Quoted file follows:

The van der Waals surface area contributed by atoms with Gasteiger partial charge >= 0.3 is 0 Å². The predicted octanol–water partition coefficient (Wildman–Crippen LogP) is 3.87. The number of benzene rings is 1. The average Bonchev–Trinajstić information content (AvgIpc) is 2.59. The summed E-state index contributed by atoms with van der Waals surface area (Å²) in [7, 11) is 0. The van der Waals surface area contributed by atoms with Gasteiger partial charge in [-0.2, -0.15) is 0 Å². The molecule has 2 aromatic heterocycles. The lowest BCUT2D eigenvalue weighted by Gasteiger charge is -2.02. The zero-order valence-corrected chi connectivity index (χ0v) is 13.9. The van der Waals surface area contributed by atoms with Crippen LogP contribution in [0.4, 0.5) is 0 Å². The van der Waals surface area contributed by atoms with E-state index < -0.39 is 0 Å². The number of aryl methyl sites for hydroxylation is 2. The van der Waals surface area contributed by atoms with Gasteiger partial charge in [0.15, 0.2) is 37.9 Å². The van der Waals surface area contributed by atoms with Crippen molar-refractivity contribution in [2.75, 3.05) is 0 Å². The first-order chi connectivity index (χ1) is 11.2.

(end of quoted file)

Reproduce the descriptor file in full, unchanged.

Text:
The van der Waals surface area contributed by atoms with Gasteiger partial charge >= 0.3 is 0 Å². The predicted octanol–water partition coefficient (Wildman–Crippen LogP) is 3.87. The number of benzene rings is 1. The average Bonchev–Trinajstić information content (AvgIpc) is 2.59. The summed E-state index contributed by atoms with van der Waals surface area (Å²) in [7, 11) is 0. The van der Waals surface area contributed by atoms with Gasteiger partial charge in [-0.2, -0.15) is 0 Å². The molecule has 2 aromatic heterocycles. The lowest BCUT2D eigenvalue weighted by Gasteiger charge is -2.02. The zero-order valence-corrected chi connectivity index (χ0v) is 13.9. The van der Waals surface area contributed by atoms with Crippen LogP contribution in [0.4, 0.5) is 0 Å². The van der Waals surface area contributed by atoms with E-state index < -0.39 is 0 Å². The number of aryl methyl sites for hydroxylation is 2. The van der Waals surface area contributed by atoms with Gasteiger partial charge in [0.15, 0.2) is 37.9 Å². The van der Waals surface area contributed by atoms with Crippen molar-refractivity contribution in [2.75, 3.05) is 0 Å². The first-order chi connectivity index (χ1) is 11.2.